German airline Lufthansa on Wednesday sent a freight plane carrying fruit and vegetables to the U.K., amid fears that gridlocked cross-Channel traffic could put British supplies at risk.
The plane’s cargo, 80 tons of fruit and vegetables, would go straight to supermarkets such as Tesco, Sainsbury, Coop and Aldi, a spokesperson said.
France halted U.K. travel, including freight transport, Sunday evening over fears that travelers could carry a new coronavirus strain, said to be 70 percent more transmissible, to mainland Europe. Freight traffic remains disrupted as France requires truckers to get a negative test before crossing the Channel.
The ban left truckers stranded in Dover, while others were unwilling to make the journey, with perishable goods particularly vulnerable to long border holdups.
“The food supply chain relies on the rapid transfer of goods across the Channel,” Mella Frewen, the director general of industry group FoodDrinkEurope, warned Monday.
The German airline’s cargo arm regularly ships perishable goods such as fruit and vegetables to the U.K., but half of its cargo tends to travel in the belly holds of passenger flights.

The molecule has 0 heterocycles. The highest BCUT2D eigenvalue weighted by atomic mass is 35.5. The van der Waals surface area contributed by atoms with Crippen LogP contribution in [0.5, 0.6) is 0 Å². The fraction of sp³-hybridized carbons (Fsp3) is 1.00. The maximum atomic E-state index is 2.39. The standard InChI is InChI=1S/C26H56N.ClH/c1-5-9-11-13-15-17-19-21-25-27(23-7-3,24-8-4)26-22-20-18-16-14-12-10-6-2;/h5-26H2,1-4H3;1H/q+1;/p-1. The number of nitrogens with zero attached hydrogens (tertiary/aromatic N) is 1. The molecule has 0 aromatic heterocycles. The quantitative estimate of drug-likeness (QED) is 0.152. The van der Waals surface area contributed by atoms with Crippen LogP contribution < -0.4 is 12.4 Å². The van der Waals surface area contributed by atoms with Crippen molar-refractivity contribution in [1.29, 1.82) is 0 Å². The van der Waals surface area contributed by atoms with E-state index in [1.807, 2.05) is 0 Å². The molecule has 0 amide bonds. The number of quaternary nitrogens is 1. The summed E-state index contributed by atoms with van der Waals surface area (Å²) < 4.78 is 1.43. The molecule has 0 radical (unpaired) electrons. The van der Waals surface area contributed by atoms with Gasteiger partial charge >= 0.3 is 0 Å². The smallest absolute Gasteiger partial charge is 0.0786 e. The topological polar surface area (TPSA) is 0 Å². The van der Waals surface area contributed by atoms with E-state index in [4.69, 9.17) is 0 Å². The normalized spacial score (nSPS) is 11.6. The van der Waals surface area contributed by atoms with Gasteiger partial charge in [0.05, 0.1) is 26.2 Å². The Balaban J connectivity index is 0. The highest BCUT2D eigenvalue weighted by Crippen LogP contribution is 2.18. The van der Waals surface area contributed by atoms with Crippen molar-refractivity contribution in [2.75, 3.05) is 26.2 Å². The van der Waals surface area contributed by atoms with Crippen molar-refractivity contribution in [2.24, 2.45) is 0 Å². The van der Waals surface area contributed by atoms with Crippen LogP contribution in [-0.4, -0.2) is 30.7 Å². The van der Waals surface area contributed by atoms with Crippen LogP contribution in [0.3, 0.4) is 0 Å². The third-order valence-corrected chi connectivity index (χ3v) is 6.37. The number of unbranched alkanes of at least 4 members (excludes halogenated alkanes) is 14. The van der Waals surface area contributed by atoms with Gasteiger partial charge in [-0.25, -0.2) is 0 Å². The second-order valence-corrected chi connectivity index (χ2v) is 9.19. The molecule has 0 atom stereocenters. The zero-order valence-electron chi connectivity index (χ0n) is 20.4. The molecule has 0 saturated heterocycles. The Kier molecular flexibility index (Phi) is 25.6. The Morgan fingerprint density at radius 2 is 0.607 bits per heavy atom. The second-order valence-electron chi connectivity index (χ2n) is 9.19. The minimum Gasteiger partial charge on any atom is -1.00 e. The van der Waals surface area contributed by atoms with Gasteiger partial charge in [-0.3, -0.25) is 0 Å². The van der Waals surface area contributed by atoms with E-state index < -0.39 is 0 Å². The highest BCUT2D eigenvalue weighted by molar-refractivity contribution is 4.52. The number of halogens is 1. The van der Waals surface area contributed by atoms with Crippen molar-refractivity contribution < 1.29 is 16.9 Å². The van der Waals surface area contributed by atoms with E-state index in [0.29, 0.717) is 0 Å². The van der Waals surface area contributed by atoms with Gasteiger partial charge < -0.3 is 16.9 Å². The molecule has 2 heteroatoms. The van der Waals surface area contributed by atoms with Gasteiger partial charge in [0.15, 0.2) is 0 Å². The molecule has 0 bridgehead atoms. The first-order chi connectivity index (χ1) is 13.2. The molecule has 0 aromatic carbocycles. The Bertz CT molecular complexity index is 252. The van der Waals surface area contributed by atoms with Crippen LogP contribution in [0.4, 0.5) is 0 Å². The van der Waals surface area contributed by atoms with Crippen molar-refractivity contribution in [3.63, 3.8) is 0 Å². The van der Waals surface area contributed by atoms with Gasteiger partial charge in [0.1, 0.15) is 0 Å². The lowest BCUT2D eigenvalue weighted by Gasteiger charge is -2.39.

But travel bans EU countries imposed on the U.K. have left belly capacity — already down due to the pandemic — very limited, Lufthansa’s spokesperson said. “That’s the reason why we set up a special task force to find very quickly a solution to bring the perishables to the U.K. on time and in a good quality.”
Lufthansa may send more special cargo flights to the U.K. in the next days and is mulling a regular connection.
“This could be with a freighter, but we are also examining if we could use passenger aircraft for freight flights only,” the spokesperson said.